My book, “You Are Not Depressed. You Are Un-Finished.” went live a week ago. It quickly reached bestselling status on Amazon. I am deeply grateful for the interest and support of the backer and readers.
I am even more committed to doing my life’s mandate…helping mankind suffer less; live more.
[The following is an expert from the second chapter of my book, where my life’s mandate began to come into focus. I was in my 20s, single, a graduate student, and a recent immigrant to the U.S. So naïve…I wanted to change the world.]
Not every therapy session goes as expected. I learned this firsthand one day early in my clinical training when I was startled by my client’s blunt and drastic request as we sat down for our session.
In a hushed, pleading voice, the young man leaned forward toward me and said, “I’ve got to get to Harley-Davidson in Milwaukee. Can you help me get there?”
That’s how our therapy session started. My patient was in his mid-twenties. It was our first meeting when I was interning at the Bellevue Psychiatric Hospital in New York City. He had just self-admitted; his first visit. I was assigned to work with him as a counselor. His appearance struck me—handsome, fit, muscular, chiseled body, with jet black hair and dark piercing eyes. He wore a skin-tight, white, clean crew neck T-shirt, wearing fit faded blue jeans. He was unlike any other patient at the hospital. I first thought he looked like the classic movie star James Dean or a male model on the Gentlemen Quarterly magazine cover. My second thought was, “Man, what are you doing here? This is a place for crazies. You don’t belong here.”
He shared that he had gone to the top of the Empire State Building earlier that day, the second tallest skyscraper in New York City at the time, intent on leaping to his death. At the last moment, he felt frightened and backed off. He was not sure why. He then rushed to Bellevue because he knew he might otherwise commit suicide. He also shared that he was deeply lonely. Half Native American, his family abandoned him, and he went from one foster family to the next. He suffered repeated abuse in his adopted homes.
As he stated, his “last hope” was to get to Milwaukee quickly to find work at the Harley-Davidson manufacturing plant as a mechanic. He did not have any training as a motorcycle mechanic, had never been to Milwaukee, and had no money for a bus ride. He had never owned or been on a motorcycle. He didn’t know how to ride one.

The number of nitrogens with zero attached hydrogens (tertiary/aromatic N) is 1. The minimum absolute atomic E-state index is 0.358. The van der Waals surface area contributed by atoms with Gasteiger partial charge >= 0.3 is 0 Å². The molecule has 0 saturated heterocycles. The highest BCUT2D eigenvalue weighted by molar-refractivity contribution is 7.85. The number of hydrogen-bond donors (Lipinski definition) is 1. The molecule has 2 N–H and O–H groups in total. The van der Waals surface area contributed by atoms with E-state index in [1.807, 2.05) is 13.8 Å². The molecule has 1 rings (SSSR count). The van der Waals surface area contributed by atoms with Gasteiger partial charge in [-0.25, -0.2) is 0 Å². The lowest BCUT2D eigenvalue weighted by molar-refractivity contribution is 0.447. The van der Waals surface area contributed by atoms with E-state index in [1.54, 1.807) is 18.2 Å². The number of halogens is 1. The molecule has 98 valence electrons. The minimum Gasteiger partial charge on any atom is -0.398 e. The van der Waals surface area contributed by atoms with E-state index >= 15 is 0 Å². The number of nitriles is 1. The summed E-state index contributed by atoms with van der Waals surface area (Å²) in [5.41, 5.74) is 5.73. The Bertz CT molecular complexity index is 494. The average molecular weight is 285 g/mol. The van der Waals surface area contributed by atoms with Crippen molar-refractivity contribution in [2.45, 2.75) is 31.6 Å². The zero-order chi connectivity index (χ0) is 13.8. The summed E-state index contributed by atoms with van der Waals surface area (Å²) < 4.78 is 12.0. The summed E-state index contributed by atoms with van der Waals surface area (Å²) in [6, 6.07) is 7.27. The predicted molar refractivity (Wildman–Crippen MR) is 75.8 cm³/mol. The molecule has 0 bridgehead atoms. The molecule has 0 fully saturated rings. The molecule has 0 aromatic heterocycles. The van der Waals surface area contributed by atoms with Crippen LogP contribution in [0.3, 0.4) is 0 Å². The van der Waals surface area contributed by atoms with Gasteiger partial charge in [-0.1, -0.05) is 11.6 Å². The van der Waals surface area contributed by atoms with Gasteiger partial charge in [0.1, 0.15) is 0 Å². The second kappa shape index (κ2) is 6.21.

Most remarkable for me was seeing how intensely my patient wanted to fulfill his goal, like an obsession. He was clearly sensing an inner pull. I spent most of the afternoon speaking with him. Given my role, I was supposed to spend about an hour with him. Something told me I should spend much longer with him, not leave him alone, and hear his story. Years later, I realized I had made the right call that day.
I spoke with the admitting psychiatrist later that afternoon about his diagnosis. He had written: major depressive disorder and suicidal thoughts. He also recommended he be admitted to the inpatient unit, be put on suicide watch, and be prescribed multiple medications. The psychiatrist told me, “We would need first to treat his depression so he can go back out there and rebuild his life.”
Later on, I discussed the diagnosis with my patient. His reply startled me. He said, “Hell yes, I am depressed. What do you expect? I have been abandoned and lost all my life. I have no home, place, or anyone to go to. I am all alone. My only hope is getting a job at Harley-Davidson.”
“He has a point,” I thought. His depression was not the cause of his emotional struggle but rather the consequence of it. He had lived a broken life all along. His mind was not broken. He desperately wanted to find a way out to Milwaukee to save himself.
That young man was one of the first patients whom I worked with at Bellevue. I have forgotten many details of our sessions. But I vividly remember his burning quest to break through his fog of depression to save himself. I was on the same quest myself. I just did not know it back then.
It has taken me decades to finally become clearer about my “Harley-Davidson” yearning and walk the path. I am still trekking.
How are you getting to “your” Harley-Davidson plant?
This book helps enrich leadership, coaching, therapy, team dynamics, and interpersonal interactions.
The paperback and audiobook will be available in the upcoming weeks.
I would be honored to have you read my book, recommend it to others, share your thoughts, and provide an Amazon review.